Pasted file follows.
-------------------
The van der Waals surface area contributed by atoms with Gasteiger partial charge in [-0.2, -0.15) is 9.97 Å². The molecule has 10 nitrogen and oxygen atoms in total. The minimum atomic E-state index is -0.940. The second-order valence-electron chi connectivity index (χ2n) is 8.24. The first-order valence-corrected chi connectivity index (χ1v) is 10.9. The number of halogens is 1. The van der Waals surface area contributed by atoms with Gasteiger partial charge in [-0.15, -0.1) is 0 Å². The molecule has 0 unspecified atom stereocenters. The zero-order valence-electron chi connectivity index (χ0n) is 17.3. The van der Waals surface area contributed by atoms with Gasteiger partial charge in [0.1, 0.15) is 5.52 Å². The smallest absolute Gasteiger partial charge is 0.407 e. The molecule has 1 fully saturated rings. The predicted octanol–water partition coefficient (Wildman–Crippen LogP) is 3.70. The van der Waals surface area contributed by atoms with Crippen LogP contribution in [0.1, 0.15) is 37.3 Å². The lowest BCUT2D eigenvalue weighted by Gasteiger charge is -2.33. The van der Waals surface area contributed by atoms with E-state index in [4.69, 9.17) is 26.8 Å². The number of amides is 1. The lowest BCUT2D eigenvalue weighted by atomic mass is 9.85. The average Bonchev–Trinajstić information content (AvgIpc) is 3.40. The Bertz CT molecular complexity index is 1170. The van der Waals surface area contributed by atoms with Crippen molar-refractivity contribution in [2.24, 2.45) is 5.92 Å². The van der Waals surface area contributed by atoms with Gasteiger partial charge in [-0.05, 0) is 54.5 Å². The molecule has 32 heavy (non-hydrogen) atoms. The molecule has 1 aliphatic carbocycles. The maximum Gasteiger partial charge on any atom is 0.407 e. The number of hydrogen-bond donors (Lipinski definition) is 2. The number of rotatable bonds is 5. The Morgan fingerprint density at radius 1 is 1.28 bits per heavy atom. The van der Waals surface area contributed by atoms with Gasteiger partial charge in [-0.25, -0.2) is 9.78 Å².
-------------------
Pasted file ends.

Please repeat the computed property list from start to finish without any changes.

The van der Waals surface area contributed by atoms with Gasteiger partial charge in [-0.2, -0.15) is 9.97 Å². The molecule has 10 nitrogen and oxygen atoms in total. The minimum atomic E-state index is -0.940. The second-order valence-electron chi connectivity index (χ2n) is 8.24. The first-order valence-corrected chi connectivity index (χ1v) is 10.9. The number of halogens is 1. The van der Waals surface area contributed by atoms with Gasteiger partial charge in [-0.15, -0.1) is 0 Å². The molecule has 0 unspecified atom stereocenters. The zero-order valence-electron chi connectivity index (χ0n) is 17.3. The van der Waals surface area contributed by atoms with Gasteiger partial charge in [0.1, 0.15) is 5.52 Å². The smallest absolute Gasteiger partial charge is 0.407 e. The molecule has 1 fully saturated rings. The predicted octanol–water partition coefficient (Wildman–Crippen LogP) is 3.70. The van der Waals surface area contributed by atoms with Crippen LogP contribution in [0.1, 0.15) is 37.3 Å². The lowest BCUT2D eigenvalue weighted by Gasteiger charge is -2.33. The van der Waals surface area contributed by atoms with E-state index in [4.69, 9.17) is 26.8 Å². The number of amides is 1. The lowest BCUT2D eigenvalue weighted by atomic mass is 9.85. The average Bonchev–Trinajstić information content (AvgIpc) is 3.40. The Bertz CT molecular complexity index is 1170. The van der Waals surface area contributed by atoms with Crippen molar-refractivity contribution in [2.24, 2.45) is 5.92 Å². The van der Waals surface area contributed by atoms with Gasteiger partial charge in [-0.05, 0) is 54.5 Å². The molecule has 32 heavy (non-hydrogen) atoms. The molecule has 1 aliphatic carbocycles. The maximum Gasteiger partial charge on any atom is 0.407 e. The number of hydrogen-bond donors (Lipinski definition) is 2. The number of rotatable bonds is 5. The Morgan fingerprint density at radius 1 is 1.28 bits per heavy atom. The van der Waals surface area contributed by atoms with Gasteiger partial charge in [-0.25, -0.2) is 9.78 Å².